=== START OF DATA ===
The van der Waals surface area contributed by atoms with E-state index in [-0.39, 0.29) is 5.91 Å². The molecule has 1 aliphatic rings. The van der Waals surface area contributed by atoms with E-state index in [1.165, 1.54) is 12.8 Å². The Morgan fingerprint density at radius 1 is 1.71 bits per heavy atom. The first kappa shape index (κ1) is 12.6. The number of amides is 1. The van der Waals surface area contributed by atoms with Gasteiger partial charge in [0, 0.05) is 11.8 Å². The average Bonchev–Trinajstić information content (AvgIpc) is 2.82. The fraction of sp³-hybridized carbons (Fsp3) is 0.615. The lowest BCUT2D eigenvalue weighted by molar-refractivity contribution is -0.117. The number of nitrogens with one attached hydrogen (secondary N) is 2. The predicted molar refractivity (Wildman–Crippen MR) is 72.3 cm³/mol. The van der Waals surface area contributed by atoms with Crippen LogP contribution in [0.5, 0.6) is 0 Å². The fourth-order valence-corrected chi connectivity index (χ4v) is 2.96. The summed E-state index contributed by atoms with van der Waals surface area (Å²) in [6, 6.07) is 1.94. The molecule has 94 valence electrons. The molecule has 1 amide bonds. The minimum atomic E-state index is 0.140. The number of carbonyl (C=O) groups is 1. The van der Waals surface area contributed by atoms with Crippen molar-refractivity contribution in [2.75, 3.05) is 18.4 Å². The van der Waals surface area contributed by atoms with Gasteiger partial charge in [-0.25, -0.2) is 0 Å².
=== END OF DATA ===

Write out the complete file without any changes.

The van der Waals surface area contributed by atoms with E-state index in [-0.39, 0.29) is 5.91 Å². The molecule has 1 aliphatic rings. The van der Waals surface area contributed by atoms with E-state index in [1.165, 1.54) is 12.8 Å². The Morgan fingerprint density at radius 1 is 1.71 bits per heavy atom. The first kappa shape index (κ1) is 12.6. The number of amides is 1. The van der Waals surface area contributed by atoms with Gasteiger partial charge in [0, 0.05) is 11.8 Å². The average Bonchev–Trinajstić information content (AvgIpc) is 2.82. The fraction of sp³-hybridized carbons (Fsp3) is 0.615. The lowest BCUT2D eigenvalue weighted by molar-refractivity contribution is -0.117. The number of nitrogens with one attached hydrogen (secondary N) is 2. The predicted molar refractivity (Wildman–Crippen MR) is 72.3 cm³/mol. The van der Waals surface area contributed by atoms with Crippen LogP contribution in [0.5, 0.6) is 0 Å². The fourth-order valence-corrected chi connectivity index (χ4v) is 2.96. The summed E-state index contributed by atoms with van der Waals surface area (Å²) in [6, 6.07) is 1.94. The molecule has 94 valence electrons. The molecule has 1 amide bonds. The minimum atomic E-state index is 0.140. The number of carbonyl (C=O) groups is 1. The van der Waals surface area contributed by atoms with Crippen molar-refractivity contribution in [2.75, 3.05) is 18.4 Å². The van der Waals surface area contributed by atoms with Gasteiger partial charge in [-0.25, -0.2) is 0 Å².